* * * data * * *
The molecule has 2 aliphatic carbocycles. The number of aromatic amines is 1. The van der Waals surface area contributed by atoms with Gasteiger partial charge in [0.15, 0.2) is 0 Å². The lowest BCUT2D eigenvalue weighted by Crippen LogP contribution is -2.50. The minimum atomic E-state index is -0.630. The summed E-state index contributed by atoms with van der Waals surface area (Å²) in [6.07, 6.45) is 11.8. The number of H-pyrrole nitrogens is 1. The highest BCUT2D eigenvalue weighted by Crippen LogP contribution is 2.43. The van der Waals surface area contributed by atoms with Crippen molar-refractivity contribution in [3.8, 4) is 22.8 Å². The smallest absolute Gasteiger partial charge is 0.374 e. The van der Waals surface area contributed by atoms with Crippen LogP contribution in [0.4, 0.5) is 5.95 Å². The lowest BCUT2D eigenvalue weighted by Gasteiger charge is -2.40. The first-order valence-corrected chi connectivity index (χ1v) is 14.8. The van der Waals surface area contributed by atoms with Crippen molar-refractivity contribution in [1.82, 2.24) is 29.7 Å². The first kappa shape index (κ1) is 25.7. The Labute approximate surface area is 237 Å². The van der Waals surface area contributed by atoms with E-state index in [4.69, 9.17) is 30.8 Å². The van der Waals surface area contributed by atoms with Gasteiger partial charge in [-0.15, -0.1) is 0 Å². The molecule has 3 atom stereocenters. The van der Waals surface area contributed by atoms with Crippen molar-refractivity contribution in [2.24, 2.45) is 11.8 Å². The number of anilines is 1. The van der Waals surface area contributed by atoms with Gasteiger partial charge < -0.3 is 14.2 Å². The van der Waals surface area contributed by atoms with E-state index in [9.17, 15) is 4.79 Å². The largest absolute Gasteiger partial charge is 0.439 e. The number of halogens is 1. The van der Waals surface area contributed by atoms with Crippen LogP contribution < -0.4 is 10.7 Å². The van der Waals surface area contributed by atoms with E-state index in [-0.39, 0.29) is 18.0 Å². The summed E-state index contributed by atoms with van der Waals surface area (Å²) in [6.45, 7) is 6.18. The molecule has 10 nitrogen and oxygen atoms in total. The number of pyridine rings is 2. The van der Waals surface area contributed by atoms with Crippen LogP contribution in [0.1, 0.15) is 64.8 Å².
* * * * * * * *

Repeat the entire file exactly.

The molecule has 2 aliphatic carbocycles. The number of aromatic amines is 1. The van der Waals surface area contributed by atoms with Gasteiger partial charge in [0.15, 0.2) is 0 Å². The lowest BCUT2D eigenvalue weighted by Crippen LogP contribution is -2.50. The minimum atomic E-state index is -0.630. The summed E-state index contributed by atoms with van der Waals surface area (Å²) in [6.07, 6.45) is 11.8. The number of H-pyrrole nitrogens is 1. The highest BCUT2D eigenvalue weighted by Crippen LogP contribution is 2.43. The van der Waals surface area contributed by atoms with Crippen molar-refractivity contribution in [3.8, 4) is 22.8 Å². The smallest absolute Gasteiger partial charge is 0.374 e. The van der Waals surface area contributed by atoms with Crippen LogP contribution in [0.4, 0.5) is 5.95 Å². The lowest BCUT2D eigenvalue weighted by Gasteiger charge is -2.40. The first-order valence-corrected chi connectivity index (χ1v) is 14.8. The van der Waals surface area contributed by atoms with Crippen molar-refractivity contribution in [1.82, 2.24) is 29.7 Å². The first kappa shape index (κ1) is 25.7. The Labute approximate surface area is 237 Å². The van der Waals surface area contributed by atoms with E-state index in [4.69, 9.17) is 30.8 Å². The van der Waals surface area contributed by atoms with Gasteiger partial charge in [-0.15, -0.1) is 0 Å². The molecule has 3 atom stereocenters. The van der Waals surface area contributed by atoms with Crippen molar-refractivity contribution in [2.24, 2.45) is 11.8 Å². The number of anilines is 1. The van der Waals surface area contributed by atoms with Gasteiger partial charge < -0.3 is 14.2 Å². The van der Waals surface area contributed by atoms with E-state index in [9.17, 15) is 4.79 Å². The largest absolute Gasteiger partial charge is 0.439 e. The number of halogens is 1. The van der Waals surface area contributed by atoms with Crippen LogP contribution < -0.4 is 10.7 Å². The van der Waals surface area contributed by atoms with E-state index in [-0.39, 0.29) is 18.0 Å². The summed E-state index contributed by atoms with van der Waals surface area (Å²) in [6.45, 7) is 6.18. The molecule has 10 nitrogen and oxygen atoms in total. The number of pyridine rings is 2. The van der Waals surface area contributed by atoms with Crippen LogP contribution in [0.1, 0.15) is 64.8 Å².